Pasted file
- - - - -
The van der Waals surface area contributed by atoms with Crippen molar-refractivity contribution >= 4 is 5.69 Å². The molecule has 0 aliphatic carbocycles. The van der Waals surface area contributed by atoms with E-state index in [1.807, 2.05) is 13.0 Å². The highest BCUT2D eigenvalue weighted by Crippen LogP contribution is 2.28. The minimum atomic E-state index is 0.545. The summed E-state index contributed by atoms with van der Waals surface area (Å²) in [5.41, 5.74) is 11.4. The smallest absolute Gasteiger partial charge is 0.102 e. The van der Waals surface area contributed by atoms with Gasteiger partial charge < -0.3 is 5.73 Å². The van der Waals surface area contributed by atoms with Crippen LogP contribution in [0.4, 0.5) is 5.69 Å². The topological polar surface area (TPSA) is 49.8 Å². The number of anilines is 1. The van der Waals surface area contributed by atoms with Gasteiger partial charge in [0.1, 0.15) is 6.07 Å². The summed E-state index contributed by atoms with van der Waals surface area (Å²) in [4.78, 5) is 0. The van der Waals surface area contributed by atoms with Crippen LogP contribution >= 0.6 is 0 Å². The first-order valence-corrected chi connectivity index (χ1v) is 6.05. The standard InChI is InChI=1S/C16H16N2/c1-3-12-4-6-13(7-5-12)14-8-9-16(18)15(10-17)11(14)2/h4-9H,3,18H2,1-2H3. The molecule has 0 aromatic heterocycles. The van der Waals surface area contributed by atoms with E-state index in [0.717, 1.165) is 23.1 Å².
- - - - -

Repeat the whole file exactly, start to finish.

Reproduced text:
The van der Waals surface area contributed by atoms with Crippen molar-refractivity contribution >= 4 is 5.69 Å². The molecule has 0 aliphatic carbocycles. The van der Waals surface area contributed by atoms with E-state index in [1.807, 2.05) is 13.0 Å². The highest BCUT2D eigenvalue weighted by Crippen LogP contribution is 2.28. The minimum atomic E-state index is 0.545. The summed E-state index contributed by atoms with van der Waals surface area (Å²) in [5.41, 5.74) is 11.4. The smallest absolute Gasteiger partial charge is 0.102 e. The van der Waals surface area contributed by atoms with Gasteiger partial charge < -0.3 is 5.73 Å². The van der Waals surface area contributed by atoms with Crippen LogP contribution in [0.4, 0.5) is 5.69 Å². The topological polar surface area (TPSA) is 49.8 Å². The number of anilines is 1. The van der Waals surface area contributed by atoms with Gasteiger partial charge in [0.1, 0.15) is 6.07 Å². The summed E-state index contributed by atoms with van der Waals surface area (Å²) in [4.78, 5) is 0. The van der Waals surface area contributed by atoms with Crippen LogP contribution >= 0.6 is 0 Å². The first-order valence-corrected chi connectivity index (χ1v) is 6.05. The standard InChI is InChI=1S/C16H16N2/c1-3-12-4-6-13(7-5-12)14-8-9-16(18)15(10-17)11(14)2/h4-9H,3,18H2,1-2H3. The molecule has 0 aromatic heterocycles. The van der Waals surface area contributed by atoms with E-state index in [0.717, 1.165) is 23.1 Å².